Of the 20 sports on the program in Baku, organizers say 12 offer Olympic qualification. Many only do so indirectly, by offering world ranking points or, as in the case of track and field, simply offering a chance to achieve qualifying standards, just like any regular meet.
If this month's games in Azerbaijan are successful, the EOC can strengthen the competition for 2019 by giving athletics and swimming an ultimatum, Clegg said.
''In the future, this puts the European Olympic committees in a very strong position to negotiate with the European federations as to if they want to be in the program next time, they have to have the top level, or they are out,'' he said.
Athletics and swimming are already involved in a rival to the European Games, which would bring together rescheduled versions of existing continental competitions under the name of the European Sports Championships. That plan would give the sports federations more control - and likely more income - than the European Games model.
In the meantime, Azerbaijan's status as host nation is causing headaches.
The Azerbaijani government - headed by members of the Aliyev family for the last 22 years - has been criticized by human rights campaigners who say the government has imprisoned political opponents on trumped-up charges and that security forces often torture suspects. That worries some in the sporting world.
''When human rights defenders who justifiably criticize things are illegally locked up, that can't be tolerated in anyway,'' former world rowing champion Christian Schreiber, who heads the German Olympic Committee's athletes' commission, told The Associated Press by telephone from Germany. ''One should be in solidarity with people who stand up for something.''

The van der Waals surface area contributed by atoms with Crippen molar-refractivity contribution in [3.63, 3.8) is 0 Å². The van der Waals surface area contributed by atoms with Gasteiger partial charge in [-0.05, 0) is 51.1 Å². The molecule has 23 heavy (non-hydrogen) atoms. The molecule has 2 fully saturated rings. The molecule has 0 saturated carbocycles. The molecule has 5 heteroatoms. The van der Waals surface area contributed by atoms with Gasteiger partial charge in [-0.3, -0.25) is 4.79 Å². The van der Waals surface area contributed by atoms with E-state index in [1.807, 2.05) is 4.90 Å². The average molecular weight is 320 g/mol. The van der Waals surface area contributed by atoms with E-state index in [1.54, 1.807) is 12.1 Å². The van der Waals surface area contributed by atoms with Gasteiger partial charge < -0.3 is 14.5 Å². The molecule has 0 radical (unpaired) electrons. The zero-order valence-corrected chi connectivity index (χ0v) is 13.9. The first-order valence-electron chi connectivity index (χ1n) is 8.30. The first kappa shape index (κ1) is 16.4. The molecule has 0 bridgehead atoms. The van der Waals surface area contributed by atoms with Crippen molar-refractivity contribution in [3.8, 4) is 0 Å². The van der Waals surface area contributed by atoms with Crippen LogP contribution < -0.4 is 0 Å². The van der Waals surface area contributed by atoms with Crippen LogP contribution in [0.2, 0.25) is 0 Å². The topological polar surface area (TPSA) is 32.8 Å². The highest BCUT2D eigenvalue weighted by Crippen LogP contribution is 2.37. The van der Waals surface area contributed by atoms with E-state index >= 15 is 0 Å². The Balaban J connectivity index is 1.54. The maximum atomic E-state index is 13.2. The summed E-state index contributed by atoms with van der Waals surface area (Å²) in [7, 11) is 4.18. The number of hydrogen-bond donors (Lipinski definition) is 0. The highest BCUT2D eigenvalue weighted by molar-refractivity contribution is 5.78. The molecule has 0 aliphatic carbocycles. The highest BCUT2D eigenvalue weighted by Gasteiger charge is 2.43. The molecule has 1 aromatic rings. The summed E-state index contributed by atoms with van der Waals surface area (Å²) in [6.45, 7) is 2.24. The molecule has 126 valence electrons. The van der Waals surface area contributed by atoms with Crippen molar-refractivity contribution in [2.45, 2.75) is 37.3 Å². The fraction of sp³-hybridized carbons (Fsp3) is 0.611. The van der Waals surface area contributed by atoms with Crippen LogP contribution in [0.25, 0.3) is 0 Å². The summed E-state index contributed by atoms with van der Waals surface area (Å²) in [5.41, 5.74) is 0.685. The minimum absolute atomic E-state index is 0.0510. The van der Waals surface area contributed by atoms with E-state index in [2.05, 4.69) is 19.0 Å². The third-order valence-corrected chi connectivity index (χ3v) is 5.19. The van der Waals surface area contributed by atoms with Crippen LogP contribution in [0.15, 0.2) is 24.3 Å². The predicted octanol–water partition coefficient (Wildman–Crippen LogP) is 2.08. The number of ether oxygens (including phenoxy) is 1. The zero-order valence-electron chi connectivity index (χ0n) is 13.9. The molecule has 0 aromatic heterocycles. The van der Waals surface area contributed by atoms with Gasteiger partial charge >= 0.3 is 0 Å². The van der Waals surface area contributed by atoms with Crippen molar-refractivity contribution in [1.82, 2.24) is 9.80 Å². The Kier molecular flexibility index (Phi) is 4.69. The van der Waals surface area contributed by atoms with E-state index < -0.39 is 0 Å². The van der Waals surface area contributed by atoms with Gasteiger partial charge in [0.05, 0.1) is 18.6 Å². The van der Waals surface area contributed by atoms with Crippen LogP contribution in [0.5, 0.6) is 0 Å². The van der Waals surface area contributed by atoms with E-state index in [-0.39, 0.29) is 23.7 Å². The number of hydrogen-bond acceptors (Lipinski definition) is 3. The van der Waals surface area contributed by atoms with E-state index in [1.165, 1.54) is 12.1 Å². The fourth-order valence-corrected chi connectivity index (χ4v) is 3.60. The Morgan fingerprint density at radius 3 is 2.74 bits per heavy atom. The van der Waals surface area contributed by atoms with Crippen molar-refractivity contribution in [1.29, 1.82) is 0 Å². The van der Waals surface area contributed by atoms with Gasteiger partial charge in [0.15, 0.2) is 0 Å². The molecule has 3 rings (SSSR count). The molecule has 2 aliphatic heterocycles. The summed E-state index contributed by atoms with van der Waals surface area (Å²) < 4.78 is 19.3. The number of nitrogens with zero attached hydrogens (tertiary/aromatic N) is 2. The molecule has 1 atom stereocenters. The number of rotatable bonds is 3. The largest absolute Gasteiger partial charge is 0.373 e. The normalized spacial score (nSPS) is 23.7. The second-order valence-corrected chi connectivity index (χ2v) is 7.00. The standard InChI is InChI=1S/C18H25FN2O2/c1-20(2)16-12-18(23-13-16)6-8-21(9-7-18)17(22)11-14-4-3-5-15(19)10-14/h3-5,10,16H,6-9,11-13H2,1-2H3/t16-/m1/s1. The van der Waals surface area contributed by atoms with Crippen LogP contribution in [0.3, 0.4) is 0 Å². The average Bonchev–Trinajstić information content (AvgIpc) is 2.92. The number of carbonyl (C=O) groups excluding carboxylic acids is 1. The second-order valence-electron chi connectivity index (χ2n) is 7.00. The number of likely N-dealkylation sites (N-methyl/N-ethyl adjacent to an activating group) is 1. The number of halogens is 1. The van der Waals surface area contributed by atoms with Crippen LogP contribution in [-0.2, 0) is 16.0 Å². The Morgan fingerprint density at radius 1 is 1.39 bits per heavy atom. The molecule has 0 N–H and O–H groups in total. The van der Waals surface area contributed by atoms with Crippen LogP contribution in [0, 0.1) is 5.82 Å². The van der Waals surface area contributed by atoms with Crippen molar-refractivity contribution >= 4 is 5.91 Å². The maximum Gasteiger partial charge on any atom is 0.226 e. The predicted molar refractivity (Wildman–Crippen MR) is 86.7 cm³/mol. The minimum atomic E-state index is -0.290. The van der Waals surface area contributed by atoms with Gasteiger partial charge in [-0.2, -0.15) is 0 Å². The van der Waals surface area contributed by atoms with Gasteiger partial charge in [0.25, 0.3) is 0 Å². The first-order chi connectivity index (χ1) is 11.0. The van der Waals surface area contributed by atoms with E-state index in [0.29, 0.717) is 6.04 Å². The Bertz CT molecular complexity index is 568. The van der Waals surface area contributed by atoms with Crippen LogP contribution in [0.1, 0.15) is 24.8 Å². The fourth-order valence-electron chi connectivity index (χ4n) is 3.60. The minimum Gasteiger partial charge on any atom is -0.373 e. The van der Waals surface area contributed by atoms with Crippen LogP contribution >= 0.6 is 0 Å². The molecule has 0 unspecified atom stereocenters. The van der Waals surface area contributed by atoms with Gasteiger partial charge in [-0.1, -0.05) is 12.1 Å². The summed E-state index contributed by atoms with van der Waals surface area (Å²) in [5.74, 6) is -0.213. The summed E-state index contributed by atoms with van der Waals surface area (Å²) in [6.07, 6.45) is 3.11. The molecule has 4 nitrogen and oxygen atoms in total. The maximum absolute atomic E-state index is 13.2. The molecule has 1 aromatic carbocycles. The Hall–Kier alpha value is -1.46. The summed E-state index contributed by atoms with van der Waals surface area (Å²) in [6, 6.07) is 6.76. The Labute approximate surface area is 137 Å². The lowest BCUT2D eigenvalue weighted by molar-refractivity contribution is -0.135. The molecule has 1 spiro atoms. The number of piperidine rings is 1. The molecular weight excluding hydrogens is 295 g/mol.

Athletes should not be blamed for competing in Baku, Schreiber said, but human rights issues should be taken into account when countries bid for major events.
For Azerbaijan, the aim is to use the European Games as a springboard to host other big events in future. Although the country bid unsuccessfully for both the 2016 and 2020 Olympics, officials are adamant the European Games are no consolation prize and have not ruled out another Olympic bid in the future.
''Baku and Azerbaijan will be very well positioned to make a bid for the Olympic Games,'' Hickey said. ''They can run any event in the world after this.''
Azerbaijan is already due to host a string of major sporting events, starting with a Formula One race on the streets of Baku next year, before the Islamic Solidarity Games in 2017 and four games of soccer's European Championship in 2020.
In a sign Azerbaijan is confident of hosting more competitions, there is no declared legacy use for the vast athletes' village built for the European Games, capable of hosting more than 7,000 athletes. After the games, it will merely stand empty until more athletes come.
This story has been corrected to show the head of the German Olympic Committee's athletes' commission is Christian Schreiber, not Christoph.